2017 | Transportation

Judge Denies State’s Request for Stay in Purple Line Lawsuit

Stay would have allowed the state to access federal funds for the light-rail project

share this

Purple Line rendering

via MTA

U.S. District Court Judge Richard Leon on Monday denied Maryland’s request for a stay of his decision to vacate the Purple Line’s federal approval—a ruling that the state expected after a hearing in front of Leon earlier this month.

The state was requesting the stay so it could access part of the $900 million in federal funds budgeted for the project. The state says it needs the money to continue design and pre-construction work while it appeals Leon’s order from last month requiring the Federal Transit Administration (FTA) and Maryland to conduct a new environmental review of the proposed 16.2- mile light-rail project.

The state has appealed the case to the federal Court of Appeals in Washington, D.C., where attorneys representing the state are also asking for a stay to reinstate the project’s federal approval while the appeal is considered in that court.

Leon revoked the project’s federal approval and ordered the environmental analysis after agreeing with the plaintiffs in the case—two Town of Chevy Chase residents and the trail group Friends of the Capital Crescent Trail—that Metro’s ridership decline and safety issues could impact Purple Line ridership.

In Monday’s opinion, Leon wrote that FTA failed to consider evidence submitted by the plaintiffs in the case, including an analysis from former World Bank economist Frank Lysy that questioned whether service improvements and population growth would increase the number of Metrorail riders.

“Put simply, in the absence of any real analysis of the plaintiffs’ expert declarations, FTA’s bare assertion that it ‘considered and reviewed’ plaintiffs’ submissions here is wholly insufficient,” Leon wrote.

The FTA previously argued that it did take a hard look at Metro’s issues by evaluating five ridership scenarios—including one in which no Metro riders transferred to the Purple Line—and still found the Purple Line would meet its goal to connect Prince George’s and Montgomery counties with a reliable east-west transit route.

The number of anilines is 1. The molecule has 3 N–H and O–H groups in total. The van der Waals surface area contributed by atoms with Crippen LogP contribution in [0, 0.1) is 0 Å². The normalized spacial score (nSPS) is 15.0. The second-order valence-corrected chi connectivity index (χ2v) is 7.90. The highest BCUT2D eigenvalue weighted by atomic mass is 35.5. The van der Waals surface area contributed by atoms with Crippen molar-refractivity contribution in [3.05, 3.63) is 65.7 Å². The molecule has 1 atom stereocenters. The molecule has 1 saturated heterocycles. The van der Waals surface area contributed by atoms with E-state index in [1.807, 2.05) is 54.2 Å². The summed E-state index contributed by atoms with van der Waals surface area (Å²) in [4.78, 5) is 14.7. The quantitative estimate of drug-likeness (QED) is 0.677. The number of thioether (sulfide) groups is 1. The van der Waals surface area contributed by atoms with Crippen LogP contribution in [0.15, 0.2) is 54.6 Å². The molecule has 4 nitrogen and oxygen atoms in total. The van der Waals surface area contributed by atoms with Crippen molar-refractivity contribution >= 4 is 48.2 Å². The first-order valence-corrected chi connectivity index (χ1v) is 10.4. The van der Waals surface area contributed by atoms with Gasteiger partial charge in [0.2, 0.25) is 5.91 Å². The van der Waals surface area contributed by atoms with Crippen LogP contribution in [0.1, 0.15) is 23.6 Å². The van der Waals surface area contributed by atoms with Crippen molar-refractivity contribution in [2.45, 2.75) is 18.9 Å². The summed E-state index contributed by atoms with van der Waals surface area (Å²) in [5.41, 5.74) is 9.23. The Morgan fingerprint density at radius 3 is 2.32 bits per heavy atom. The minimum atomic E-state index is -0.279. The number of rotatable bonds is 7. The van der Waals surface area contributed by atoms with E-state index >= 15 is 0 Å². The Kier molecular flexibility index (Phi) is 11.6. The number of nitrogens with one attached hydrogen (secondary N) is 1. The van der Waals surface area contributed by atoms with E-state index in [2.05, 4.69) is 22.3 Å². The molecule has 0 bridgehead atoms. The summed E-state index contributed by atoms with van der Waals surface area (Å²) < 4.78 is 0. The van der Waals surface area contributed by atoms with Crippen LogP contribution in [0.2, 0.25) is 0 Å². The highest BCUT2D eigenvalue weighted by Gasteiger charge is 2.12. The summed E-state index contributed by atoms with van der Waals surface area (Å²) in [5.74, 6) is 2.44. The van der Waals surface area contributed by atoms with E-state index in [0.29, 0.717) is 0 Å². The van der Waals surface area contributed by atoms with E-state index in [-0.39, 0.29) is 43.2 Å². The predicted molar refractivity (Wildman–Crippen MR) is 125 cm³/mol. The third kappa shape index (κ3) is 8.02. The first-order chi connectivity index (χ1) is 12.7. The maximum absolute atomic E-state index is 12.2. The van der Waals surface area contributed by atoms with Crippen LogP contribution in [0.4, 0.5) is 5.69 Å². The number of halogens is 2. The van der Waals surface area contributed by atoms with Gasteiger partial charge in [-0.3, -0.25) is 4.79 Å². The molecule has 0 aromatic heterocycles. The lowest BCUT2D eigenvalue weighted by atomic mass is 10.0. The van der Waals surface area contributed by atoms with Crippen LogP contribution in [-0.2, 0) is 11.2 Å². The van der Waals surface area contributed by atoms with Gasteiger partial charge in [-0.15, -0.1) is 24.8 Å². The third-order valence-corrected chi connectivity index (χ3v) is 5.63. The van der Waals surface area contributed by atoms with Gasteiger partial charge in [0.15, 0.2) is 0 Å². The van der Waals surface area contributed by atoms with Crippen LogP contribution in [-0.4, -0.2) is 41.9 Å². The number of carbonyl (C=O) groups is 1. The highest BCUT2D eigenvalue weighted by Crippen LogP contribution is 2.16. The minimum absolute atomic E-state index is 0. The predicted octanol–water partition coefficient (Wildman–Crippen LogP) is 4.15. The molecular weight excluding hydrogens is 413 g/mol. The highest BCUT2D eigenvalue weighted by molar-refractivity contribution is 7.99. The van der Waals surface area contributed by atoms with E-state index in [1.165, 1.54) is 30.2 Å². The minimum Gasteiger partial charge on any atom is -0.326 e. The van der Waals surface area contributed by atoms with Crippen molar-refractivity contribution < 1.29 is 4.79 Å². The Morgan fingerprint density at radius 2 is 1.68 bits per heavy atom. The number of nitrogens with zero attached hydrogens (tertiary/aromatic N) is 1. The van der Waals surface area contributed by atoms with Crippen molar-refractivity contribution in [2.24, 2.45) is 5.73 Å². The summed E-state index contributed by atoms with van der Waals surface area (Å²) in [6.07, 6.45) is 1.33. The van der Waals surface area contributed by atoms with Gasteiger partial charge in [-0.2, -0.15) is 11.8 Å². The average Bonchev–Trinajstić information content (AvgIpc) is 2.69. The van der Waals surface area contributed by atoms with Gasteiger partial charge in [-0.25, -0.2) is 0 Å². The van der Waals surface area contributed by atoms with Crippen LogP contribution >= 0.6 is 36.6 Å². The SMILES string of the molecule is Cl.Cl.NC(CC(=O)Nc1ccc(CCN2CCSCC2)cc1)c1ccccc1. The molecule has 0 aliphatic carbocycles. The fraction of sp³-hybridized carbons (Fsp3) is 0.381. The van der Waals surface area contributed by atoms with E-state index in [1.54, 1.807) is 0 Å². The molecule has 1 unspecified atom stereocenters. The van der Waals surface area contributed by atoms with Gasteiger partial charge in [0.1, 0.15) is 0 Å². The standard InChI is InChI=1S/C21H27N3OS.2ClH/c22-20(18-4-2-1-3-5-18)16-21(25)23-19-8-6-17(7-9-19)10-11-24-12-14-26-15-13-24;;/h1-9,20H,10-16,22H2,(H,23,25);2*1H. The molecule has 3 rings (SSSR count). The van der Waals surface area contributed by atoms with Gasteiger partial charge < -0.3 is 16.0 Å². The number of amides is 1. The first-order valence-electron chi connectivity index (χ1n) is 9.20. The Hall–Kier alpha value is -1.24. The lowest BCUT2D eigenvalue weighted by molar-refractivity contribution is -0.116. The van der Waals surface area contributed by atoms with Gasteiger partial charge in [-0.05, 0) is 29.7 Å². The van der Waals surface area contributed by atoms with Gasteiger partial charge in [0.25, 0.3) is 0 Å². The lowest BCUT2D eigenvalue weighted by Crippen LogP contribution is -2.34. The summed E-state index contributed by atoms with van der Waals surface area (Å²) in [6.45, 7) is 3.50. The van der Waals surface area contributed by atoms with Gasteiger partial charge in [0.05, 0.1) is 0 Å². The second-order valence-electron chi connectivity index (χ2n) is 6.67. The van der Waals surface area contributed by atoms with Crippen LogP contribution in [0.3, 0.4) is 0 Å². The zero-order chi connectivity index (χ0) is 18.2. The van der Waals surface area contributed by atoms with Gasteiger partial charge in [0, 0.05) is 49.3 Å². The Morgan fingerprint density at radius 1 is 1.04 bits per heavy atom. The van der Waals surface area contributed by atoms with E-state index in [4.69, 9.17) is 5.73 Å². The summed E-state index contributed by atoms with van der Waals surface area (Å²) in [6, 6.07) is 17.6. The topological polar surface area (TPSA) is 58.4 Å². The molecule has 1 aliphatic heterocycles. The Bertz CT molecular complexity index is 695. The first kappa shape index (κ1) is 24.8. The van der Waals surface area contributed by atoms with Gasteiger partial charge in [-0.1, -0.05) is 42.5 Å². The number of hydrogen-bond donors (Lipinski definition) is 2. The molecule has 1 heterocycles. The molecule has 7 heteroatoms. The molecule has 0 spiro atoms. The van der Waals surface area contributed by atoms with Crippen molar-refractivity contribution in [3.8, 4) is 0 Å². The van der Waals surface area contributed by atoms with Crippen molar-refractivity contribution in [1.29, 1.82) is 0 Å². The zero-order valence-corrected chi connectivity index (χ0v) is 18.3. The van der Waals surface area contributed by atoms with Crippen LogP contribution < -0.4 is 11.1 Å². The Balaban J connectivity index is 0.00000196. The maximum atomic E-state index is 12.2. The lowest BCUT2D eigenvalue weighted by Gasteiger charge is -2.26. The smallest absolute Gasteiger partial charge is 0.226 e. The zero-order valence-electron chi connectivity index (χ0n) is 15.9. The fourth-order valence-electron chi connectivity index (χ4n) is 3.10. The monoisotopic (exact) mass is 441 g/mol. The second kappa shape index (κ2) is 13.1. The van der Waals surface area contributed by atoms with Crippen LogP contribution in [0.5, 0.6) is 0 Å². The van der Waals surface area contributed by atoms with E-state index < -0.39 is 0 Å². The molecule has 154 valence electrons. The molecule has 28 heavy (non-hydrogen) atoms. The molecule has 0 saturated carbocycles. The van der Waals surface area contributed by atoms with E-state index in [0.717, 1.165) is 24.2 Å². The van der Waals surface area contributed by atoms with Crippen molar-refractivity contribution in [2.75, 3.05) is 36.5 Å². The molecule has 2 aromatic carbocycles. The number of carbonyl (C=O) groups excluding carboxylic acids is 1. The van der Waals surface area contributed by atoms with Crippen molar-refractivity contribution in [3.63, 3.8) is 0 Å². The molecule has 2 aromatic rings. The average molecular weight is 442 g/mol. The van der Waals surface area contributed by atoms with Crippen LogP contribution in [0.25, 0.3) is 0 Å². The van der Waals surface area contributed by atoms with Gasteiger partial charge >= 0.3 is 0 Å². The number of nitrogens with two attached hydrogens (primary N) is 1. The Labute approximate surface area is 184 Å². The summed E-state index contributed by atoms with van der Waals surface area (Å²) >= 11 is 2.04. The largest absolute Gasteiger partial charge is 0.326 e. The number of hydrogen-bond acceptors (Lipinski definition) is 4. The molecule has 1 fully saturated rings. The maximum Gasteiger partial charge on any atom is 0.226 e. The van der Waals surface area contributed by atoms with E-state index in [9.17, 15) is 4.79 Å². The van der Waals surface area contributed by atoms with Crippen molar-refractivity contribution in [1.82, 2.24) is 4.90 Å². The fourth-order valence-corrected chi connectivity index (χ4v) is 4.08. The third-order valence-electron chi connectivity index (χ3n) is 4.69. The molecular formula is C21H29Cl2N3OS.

Attorneys for Maryland had also argued that the state was suffering economic harm due to Leon’s decision. Transportation Secretary Pete Rahn wrote in court documents the state was spending about $13 million per month to fund pre-construction activities for the project and couldn’t continue without the federal money. Rahn suspended key elements of the pre-construction work at the end of May as state funds for the project dwindled. State officials have said it could cost Maryland up to $800 million if the project is cancelled, which could happen if construction is delayed further because of the ongoing lawsuit. Construction was initially scheduled to begin at the end of 2016.

Leon wrote in his opinion that the state bears the blame for the cost issues. Maryland officials shouldn’t have signed a $5.6 billion, 36-year agreement in April 2016 with a private construction partner to build and operate the line while the lawsuit was still pending, he said.

“A stay pending appeal is not intended to inoculate a party against the risks of litigation, nor is it the court’s role to grant emergency relief to protect a party from the consequences of its own fully-informed decisions,” Leon wrote.

He added that a full environmental analysis of the project will determine whether the project remains in the public interest given Metro’s issues.

Attorneys for the state and the plaintiffs debated the case during a June 15 hearing in front of the judge, during which Leon raised similar points as he did in his opinion.

Near the end of the discussion with the judge, Albert Ferlo, the attorney representing Maryland said, “We’d appreciate the decision quickly so we can move on.”

Leon issued his ruling 11 days later. The case now rests with the Court of Appeals.